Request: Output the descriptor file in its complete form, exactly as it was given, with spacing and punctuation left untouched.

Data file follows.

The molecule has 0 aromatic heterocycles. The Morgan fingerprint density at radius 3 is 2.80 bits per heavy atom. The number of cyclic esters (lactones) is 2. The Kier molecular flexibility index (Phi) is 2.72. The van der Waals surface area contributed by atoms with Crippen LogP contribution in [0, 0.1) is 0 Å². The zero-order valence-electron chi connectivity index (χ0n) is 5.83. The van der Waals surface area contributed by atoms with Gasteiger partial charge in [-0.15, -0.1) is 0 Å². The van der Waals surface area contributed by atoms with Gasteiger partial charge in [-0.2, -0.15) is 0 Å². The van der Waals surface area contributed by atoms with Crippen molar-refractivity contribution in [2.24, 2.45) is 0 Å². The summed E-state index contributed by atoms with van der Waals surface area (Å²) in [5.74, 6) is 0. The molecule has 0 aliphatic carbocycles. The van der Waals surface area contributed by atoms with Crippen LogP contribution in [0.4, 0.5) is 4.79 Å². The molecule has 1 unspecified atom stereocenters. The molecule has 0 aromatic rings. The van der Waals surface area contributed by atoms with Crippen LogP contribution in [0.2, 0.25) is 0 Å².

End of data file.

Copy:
The molecule has 0 aromatic heterocycles. The Morgan fingerprint density at radius 3 is 2.80 bits per heavy atom. The number of cyclic esters (lactones) is 2. The Kier molecular flexibility index (Phi) is 2.72. The van der Waals surface area contributed by atoms with Crippen LogP contribution in [0, 0.1) is 0 Å². The zero-order valence-electron chi connectivity index (χ0n) is 5.83. The van der Waals surface area contributed by atoms with Gasteiger partial charge in [-0.15, -0.1) is 0 Å². The van der Waals surface area contributed by atoms with Gasteiger partial charge in [-0.2, -0.15) is 0 Å². The van der Waals surface area contributed by atoms with Crippen molar-refractivity contribution in [2.24, 2.45) is 0 Å². The summed E-state index contributed by atoms with van der Waals surface area (Å²) in [5.74, 6) is 0. The molecule has 0 aliphatic carbocycles. The van der Waals surface area contributed by atoms with Crippen LogP contribution in [0.4, 0.5) is 4.79 Å². The molecule has 1 unspecified atom stereocenters. The molecule has 0 aromatic rings. The van der Waals surface area contributed by atoms with Crippen LogP contribution in [0.2, 0.25) is 0 Å².